Narrative of Development

Mia Kristensen, Peter Rosendahl Dam & Herminia Marbunda Lindberg

Studenteropgave: Semesterprojekt


In 1957, Ghana gained its independence from their former colonial ruler, the United Kingdom. Through the last 20 years, Ghana have experienced relatively political and economic stability. The United Kingdom provides development aid to Ghana: Development funds are sent annually, and with them come conditions to which the Ghanaian government must agree to receive the funds. In addition, the Ghanaian government must negotiate development with the British in English. Both governments have formulated development strategies for the upcoming years. These documents contain their aspirations, visions, how they plan to distribute the funds, and more. This project investigates whether the narratives of the development plans that the UK has for Ghana, and the plan that Ghana has for its development, are aligned with each other, and whether they resemble the main tenets of Modernisation Theory or Dependency Theory. These theories are contradictory in the sense that Modernisation Theory has a Eurocentric worldview on development, puts much focus on modernity and is formulated mainly by Western thinkers, whilst dependency theory is a critique of this way of uni-sizing development, it tries to take a much larger historical context into account, and the contributors to the theory has a more diverse roster. We have utilised an interpretivist approach in the project, using qualitative data consisting of official statements from both countries concerning their development plans. These have not been interpreted using our chosen theories in their entirety; rather we have used software to search for words and concepts that are central to either theory, such as ‘education’, ‘wealth’, ‘depend’, ‘modern’, and so on. We found that the two countries seemed to be more aligned from a modernisation point of view, both when comparing their language and their goals, than from a dependency theory point of view. However, even though they were more in line with modernisation theory, dependency theory provides good explanation why this may indicate an exploitative relationship, where one or several wealthy countries trap less developed countries in a relationship that is economically advantageous for the former and detrimental for the latter. The latter becomes dependent on development aid; a method which, dependency theorists would argue, serves the already wealthy nations to steer the discourse of development in a direction that masks the real relationship. The analysis reveals a strong alignment between the two countries and modernisation theory. Using dependency theory to explain this, the reason for the alignment is a hidden dependency that is not in the narratives, but hidden underneath it.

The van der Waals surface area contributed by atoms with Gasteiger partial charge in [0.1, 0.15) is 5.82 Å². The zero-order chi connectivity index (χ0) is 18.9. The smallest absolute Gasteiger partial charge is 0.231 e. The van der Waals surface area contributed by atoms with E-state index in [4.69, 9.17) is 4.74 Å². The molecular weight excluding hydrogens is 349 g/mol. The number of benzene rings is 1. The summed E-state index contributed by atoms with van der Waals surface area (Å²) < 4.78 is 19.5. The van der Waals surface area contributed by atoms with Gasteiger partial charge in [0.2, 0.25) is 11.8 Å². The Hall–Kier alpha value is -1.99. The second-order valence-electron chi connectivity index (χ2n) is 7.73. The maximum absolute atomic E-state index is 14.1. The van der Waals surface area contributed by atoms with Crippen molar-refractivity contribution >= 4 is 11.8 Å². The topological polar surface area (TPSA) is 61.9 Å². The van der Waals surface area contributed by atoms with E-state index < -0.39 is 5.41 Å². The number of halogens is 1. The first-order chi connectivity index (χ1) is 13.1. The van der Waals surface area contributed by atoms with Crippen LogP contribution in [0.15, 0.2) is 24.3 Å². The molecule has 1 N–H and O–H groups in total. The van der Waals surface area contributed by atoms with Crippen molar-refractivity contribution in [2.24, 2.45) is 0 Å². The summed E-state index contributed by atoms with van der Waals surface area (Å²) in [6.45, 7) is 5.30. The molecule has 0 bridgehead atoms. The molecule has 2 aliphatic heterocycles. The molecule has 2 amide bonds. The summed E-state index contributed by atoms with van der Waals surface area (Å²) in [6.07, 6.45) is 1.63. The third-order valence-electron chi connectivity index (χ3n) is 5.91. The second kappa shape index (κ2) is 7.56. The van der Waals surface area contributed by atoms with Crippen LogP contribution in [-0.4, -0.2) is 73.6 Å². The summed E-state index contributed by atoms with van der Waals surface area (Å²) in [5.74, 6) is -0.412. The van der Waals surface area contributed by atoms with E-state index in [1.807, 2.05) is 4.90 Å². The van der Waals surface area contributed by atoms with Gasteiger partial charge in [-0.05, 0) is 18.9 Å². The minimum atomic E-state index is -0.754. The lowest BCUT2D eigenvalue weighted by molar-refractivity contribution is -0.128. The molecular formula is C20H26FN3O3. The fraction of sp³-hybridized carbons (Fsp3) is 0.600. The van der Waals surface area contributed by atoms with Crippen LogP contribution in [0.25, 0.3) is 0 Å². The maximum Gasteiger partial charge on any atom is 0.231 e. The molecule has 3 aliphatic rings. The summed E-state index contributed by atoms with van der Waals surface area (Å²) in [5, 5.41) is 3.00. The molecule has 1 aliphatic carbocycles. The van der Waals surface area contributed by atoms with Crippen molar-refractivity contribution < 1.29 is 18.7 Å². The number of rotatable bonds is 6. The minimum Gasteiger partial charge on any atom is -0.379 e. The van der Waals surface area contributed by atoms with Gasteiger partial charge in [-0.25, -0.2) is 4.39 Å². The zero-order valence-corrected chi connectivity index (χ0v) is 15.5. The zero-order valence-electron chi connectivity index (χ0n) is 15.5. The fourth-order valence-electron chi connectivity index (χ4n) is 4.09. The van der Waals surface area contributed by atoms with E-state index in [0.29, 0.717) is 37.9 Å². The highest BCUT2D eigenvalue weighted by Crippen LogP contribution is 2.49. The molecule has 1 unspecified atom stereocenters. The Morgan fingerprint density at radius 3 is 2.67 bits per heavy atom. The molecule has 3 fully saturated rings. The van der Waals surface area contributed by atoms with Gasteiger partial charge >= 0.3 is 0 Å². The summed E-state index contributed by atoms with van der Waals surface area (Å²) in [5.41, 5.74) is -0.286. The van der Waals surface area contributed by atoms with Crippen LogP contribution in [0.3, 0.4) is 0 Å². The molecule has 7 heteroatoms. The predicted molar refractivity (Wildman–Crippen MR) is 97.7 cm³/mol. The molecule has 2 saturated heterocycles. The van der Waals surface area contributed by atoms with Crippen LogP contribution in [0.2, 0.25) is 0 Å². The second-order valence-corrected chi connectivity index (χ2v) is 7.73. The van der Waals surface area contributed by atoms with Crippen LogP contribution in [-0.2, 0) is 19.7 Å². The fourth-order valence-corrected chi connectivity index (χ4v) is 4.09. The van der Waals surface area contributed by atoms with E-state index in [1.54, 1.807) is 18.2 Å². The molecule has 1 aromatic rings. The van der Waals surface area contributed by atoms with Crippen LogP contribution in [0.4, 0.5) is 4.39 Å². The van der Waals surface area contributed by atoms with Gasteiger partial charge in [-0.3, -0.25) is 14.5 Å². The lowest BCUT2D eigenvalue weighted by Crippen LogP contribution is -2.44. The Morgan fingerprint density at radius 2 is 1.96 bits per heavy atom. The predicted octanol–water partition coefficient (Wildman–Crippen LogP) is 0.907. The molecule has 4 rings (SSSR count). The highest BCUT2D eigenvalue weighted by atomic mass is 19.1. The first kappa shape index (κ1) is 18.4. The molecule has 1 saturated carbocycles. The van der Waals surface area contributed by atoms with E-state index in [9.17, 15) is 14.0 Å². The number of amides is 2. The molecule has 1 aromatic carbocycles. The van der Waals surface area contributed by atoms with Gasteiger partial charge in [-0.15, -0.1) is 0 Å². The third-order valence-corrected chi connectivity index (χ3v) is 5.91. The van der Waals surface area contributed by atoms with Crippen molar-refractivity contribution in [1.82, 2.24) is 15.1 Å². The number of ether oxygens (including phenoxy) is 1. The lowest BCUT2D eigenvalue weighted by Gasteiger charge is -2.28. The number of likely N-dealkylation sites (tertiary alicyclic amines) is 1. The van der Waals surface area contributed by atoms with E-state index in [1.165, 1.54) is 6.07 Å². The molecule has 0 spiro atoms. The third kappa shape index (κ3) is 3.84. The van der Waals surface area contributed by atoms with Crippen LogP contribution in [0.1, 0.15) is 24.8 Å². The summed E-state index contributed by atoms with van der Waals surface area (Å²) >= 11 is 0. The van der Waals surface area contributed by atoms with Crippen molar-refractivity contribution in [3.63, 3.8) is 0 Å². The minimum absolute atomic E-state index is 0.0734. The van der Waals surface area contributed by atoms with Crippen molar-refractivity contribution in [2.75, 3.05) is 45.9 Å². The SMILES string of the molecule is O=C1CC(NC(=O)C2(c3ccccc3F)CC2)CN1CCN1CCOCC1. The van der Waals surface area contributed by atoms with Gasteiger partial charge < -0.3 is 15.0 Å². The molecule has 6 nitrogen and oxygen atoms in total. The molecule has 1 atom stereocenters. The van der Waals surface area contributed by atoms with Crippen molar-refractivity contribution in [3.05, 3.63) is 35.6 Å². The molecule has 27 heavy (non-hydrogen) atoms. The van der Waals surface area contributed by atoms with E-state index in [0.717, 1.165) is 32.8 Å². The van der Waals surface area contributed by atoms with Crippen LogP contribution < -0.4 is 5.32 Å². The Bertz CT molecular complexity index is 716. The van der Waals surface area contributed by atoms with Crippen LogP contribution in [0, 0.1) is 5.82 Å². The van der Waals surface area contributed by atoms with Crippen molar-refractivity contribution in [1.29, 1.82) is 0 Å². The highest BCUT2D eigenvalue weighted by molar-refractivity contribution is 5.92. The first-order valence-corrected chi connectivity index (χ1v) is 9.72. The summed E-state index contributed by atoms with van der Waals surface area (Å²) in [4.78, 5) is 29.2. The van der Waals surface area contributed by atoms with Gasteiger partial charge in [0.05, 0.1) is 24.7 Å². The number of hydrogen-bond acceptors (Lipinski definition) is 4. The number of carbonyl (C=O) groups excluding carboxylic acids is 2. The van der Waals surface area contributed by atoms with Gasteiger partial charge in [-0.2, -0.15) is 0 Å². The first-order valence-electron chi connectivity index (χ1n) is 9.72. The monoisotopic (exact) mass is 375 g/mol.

UddannelserBasis - International Samfundsvidenskabelig Bacheloruddannelse, (Bachelor uddannelse) Basis
Udgivelsesdato18 dec. 2013
VejledereMette Fog Olwig


  • Narrative
  • Modernisation theory
  • Dependency theory
  • Development
  • Ghana
  • The UK